In that way, the entire No Way Home experience – the anticipation, the consumption, the postviewing zeitgeist-ification – is an ingenious, insidious effort at harmonizing and maximizing intellectual property that’s spread across several studios and filmmakers and celebrities and eras. There are, thank god, few movies that will get audiences debating the finer points of character-right legalese like No Way Home. So respect must be paid where it is due. But co-existing with this terrifying state of contemporary movie-going is genuine high-pop artistry. It is like watching a stack of cash burn, and glimpsing inspiration in the flames.
The script, for starters, is several notches above the typical output of the MCU factory floor. Tasked with weaving a tangled web involving not only the canon of one Spider-Man universe but the continuity of a handful of other Spidey series, too, writers Chris McKenna and Erik Sommers bring harmony to chaos. And an above-average number of one-liners, zingers and smart-aleck asides that define the character. If America is Spider-Man Nation – and there is no reason to doubt that the country’s culture is by this point irrevocably tied to Peter Parker – then McKenna and Sommers make for skilled framers of the constitution. They succeed in balancing their fan-service obligations with fresh and invigorating material, where the writers of, say, Ghostbusters: Afterlife failed.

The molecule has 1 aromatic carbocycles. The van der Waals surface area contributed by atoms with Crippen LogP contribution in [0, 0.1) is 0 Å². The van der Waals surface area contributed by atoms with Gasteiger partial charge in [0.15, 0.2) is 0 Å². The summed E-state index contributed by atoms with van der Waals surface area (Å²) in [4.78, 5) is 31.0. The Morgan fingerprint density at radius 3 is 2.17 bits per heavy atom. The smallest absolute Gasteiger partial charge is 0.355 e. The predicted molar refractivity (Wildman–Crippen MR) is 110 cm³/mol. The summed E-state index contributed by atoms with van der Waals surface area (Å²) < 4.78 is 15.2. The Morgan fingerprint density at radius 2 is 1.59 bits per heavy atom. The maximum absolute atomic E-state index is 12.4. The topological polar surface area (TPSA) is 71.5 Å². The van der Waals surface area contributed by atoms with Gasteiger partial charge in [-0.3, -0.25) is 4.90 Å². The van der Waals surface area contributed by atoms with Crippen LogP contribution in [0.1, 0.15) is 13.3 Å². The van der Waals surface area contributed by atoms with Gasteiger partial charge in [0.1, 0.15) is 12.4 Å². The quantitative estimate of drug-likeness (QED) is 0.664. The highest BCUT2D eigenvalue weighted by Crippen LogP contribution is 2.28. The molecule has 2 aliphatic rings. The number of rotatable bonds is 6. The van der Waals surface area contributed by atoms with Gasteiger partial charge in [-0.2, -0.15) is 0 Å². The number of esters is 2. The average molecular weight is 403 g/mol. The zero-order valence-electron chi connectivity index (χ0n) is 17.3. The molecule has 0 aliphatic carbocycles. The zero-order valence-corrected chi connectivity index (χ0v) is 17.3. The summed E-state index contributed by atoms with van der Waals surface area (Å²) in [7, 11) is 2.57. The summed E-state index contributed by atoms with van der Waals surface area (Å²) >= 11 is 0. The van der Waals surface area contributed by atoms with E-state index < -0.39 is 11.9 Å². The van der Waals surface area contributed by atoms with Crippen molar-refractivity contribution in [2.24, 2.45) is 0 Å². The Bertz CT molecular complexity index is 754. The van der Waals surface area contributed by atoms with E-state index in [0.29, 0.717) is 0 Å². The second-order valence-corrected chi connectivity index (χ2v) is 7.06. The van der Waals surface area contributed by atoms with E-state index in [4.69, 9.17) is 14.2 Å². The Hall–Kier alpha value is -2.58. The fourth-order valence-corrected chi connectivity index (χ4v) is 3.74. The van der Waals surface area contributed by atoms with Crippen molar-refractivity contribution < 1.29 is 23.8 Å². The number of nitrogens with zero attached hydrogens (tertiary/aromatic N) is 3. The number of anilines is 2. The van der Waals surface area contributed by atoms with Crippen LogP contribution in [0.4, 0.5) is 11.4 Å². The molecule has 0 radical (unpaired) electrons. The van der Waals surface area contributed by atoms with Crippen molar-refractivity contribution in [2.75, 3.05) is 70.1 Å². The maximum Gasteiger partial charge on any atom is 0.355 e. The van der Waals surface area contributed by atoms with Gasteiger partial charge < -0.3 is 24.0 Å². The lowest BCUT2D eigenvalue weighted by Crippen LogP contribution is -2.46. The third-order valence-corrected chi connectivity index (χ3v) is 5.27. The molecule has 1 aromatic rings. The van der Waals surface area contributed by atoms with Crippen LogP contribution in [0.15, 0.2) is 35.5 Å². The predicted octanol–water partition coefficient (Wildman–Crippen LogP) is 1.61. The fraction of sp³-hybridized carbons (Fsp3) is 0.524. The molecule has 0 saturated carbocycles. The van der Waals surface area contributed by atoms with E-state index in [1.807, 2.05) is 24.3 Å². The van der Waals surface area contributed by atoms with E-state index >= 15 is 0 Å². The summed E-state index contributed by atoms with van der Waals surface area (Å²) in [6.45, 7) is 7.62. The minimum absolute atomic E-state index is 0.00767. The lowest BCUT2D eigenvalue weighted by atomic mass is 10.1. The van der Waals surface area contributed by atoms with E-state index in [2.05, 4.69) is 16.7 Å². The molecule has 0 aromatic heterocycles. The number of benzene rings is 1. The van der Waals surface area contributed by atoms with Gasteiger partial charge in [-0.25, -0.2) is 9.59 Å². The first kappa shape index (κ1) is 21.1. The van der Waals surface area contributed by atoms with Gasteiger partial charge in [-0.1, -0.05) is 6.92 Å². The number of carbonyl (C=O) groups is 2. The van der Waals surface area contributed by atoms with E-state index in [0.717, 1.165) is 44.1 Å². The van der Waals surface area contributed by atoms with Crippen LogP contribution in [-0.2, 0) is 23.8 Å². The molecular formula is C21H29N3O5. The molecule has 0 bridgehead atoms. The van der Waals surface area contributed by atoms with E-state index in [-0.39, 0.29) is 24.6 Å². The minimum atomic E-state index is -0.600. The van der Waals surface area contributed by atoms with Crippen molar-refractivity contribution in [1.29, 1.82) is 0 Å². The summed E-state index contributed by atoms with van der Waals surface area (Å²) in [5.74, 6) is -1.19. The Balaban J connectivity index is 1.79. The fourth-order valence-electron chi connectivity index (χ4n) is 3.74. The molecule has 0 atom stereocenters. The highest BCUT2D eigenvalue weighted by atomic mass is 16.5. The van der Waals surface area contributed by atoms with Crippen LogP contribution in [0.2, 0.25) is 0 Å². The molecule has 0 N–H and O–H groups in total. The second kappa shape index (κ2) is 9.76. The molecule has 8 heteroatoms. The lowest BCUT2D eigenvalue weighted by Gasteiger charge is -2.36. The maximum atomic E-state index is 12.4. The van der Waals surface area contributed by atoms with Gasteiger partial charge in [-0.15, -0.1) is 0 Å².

Meanwhile, director Jon Watts, returning after Spider-Man: Homecoming and Spider-Man: Far from Home, finally finds his comic-book footing. While too many of No Way Home’s set-pieces take place at night – the better to hide slippery CG work – Watts ultimately delivers the most comic book-y of all MCU films (including, yes, Avengers: Endgame). This isn’t Sam Raimi-level excellence – nor is it the animated beauty of Spider-Man: Into the Spider-Verse – but there is a truly poppy, zippy wit to Watt’s action scenes here. One late-film melee in particular offers a riotous – and most importantly, coherent – splash of destruction and acrobatics, both ripped from and worthy of Spidey’s original legendary artist, Steve Ditko.
The performers embrace their inner comic geeks, too. Holland, Zendaya and Batalon each bring a bright, invested sense of play to the proceedings. Just like the MCU’s other most valuable player, Paul “Ant-Man” Rudd, these young actors appear to be genuinely happy to be here in the first place. They’ll turn jaded and cynical eventually, sure, but for now, it’s a delight to bask in their eager-to-please energy.
Come back and check with me in a few days, though. Then we can have a proper discussion about [redacted].
In the interest of consistency across all critics’ reviews, The Globe has eliminated its star-rating system in film and theatre to align with coverage of music, books, visual arts and dance. Instead, works of excellence will be noted with a Critic’s Pick designation across all coverage.